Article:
A proponent of an initiative to allow sports betting in California received the state’s approval to begin collecting signatures to put the measure on the 2020 ballot, but some key players in the gambling industry distanced themselves from the idea Friday.
The state attorney general approved the title and summary for a possible ballot measure that would amend the state Constitution to allow wagering on basketball, baseball, football and other sports contests, officials said Friday.
The proposition is being driven by Russell Lowery, a political consultant who has not disclosed who else is behind the measure but has said in-state and out-of-state gaming firms have expressed interest. Lowery would have to collect the signatures of 585,407 registered voters by February 2019 to qualify the measure for the November 2020 ballot.
California Gov. Jerry Brown announced Friday that he has issued pardons to 36 people, including three immigrants with criminal records who face possible deportation.
Brown also issued 31 sentence commutations for current inmates.
The governor has stepped up a focus on immigrants at risk of deportation in recent rounds of pardons since President Trump took office, while the federal government has increased arrests and detentions of immigrants who are in the country illegally. A pardon can be key for someone hoping to avoid deportation.
A conservative super PAC trying to help the GOP hold onto its majority in the House burst onto Southern California’s pricey airwaves this week with more than $2.5 million worth of buys across four congressional districts.
The ads, released by the Congressional Leadership Fund, attack Democrats running against Rep. Steve Knight (R-Palmdale), Rep. Mimi Walters (R-Irvine) and Rep. Dana Rohrabacher (R-Costa Mesa), as well as a candidate running in an Orange County seat being vacated by Rep. Ed Royce (R-Fullerton).
A source familiar with the buy says the ads will run on broadcast and cable television and that August spending in each district ranges between $550,000 and $750,000.
An effort to make some internal law enforcement investigations open to the public cleared a key hurdle in the Legislature on Thursday, marking the first time in four decades that lawmakers could vote to meaningfully increase transparency surrounding police misconduct.
A measure that would have required California hotels to provide employees who work alone in guest rooms with panic buttons in case of emergency was shelved in a state Senate fiscal committee Thursday.
The effort, Assembly Bill 1761 from Assemblyman Al Muratsuchi (D-Torrance), was aimed at protecting hotel workers from sexual harassment and assault. Opponents, including the California Chamber of Commerce and associations representing hoteliers, argued that the measure was unworkable and could require costly new equipment and administrative rules.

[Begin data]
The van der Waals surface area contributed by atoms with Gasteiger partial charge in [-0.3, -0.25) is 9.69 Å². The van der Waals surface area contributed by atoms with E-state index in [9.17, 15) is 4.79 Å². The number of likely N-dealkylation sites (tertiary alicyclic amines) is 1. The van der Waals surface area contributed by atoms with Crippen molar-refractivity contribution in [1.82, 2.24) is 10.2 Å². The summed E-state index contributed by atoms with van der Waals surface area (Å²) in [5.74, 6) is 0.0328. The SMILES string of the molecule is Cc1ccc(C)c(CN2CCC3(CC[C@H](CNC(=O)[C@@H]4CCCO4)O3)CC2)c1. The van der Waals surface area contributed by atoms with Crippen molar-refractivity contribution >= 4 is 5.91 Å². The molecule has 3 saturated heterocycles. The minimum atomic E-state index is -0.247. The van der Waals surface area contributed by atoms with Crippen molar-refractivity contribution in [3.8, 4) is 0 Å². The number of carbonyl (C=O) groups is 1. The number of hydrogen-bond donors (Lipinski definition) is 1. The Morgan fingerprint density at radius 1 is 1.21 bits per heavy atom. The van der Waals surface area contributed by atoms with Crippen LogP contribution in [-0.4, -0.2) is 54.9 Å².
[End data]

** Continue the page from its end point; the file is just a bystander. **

“With the #MeToo movement making significant strides this year, the holding of this bill in committee is a clear setback for hotel housekeepers,” Muratsuchi said.
A bill that would have required warnings on all sugar-sweetened beverages in California died in the Senate Appropriations Committee on Thursday.
The bill, AB 1335 authored by Assemblyman Rob Bonta (D-Alameda), would have required that every sugar-sweetened beverage sold in California in a sealed container be labeled with the words, “STATE OF CALIFORNIA SAFETY WARNING: Drinking beverages with added sugar(s) contributes to obesity, type 2 diabetes, and tooth decay.” Vending machines that offered those drinks would have been required to have warning labels as well.
Supporters, including the Service Employees International Union and the American Cancer Society Cancer Action Network, argued that children who consume just one sugar-sweetened beverage each day have an increased chance of being overweight and having related health complications.
State lawmakers on Thursday shelved a proposal to allow the state to license private banks to handle the billions of dollars expected to be generated by the state’s legal marijuana industry amid questions about the plan’s feasibility.
Voters approved Proposition 64 in 2016 to legalize growing, possessing and selling marijuana for recreational use, but newly licensed pot shops and farms say they cannot put their money in federally chartered banks because cannabis remains illegal under federal law.
Sen. Bob Hertzberg (D-Los Angeles) proposed that the state could license special privately financed banks that would issue checks to the businesses to pay rent and state and local taxes and fees, and to compensate vendors for goods and services provided to their businesses.
A measure that would have required large businesses to report to the state more data on how they pay their employees failed to advance past a key legislative committee on Thursday.
Under the bill, SB 1284 by state Sen. Hannah-Beth Jackson (D-Santa Barbara), employers with 100 or more workers would have had to submit a report on how employees are compensated in each job category, broken down by race, ethnicity or sex.
The bill was backed by employment lawyers and women’s rights groups. Proponents said that such information would allow the state to “more efficiently identify patterns of wage disparities and allow for targeted enforcement of equal pay laws.”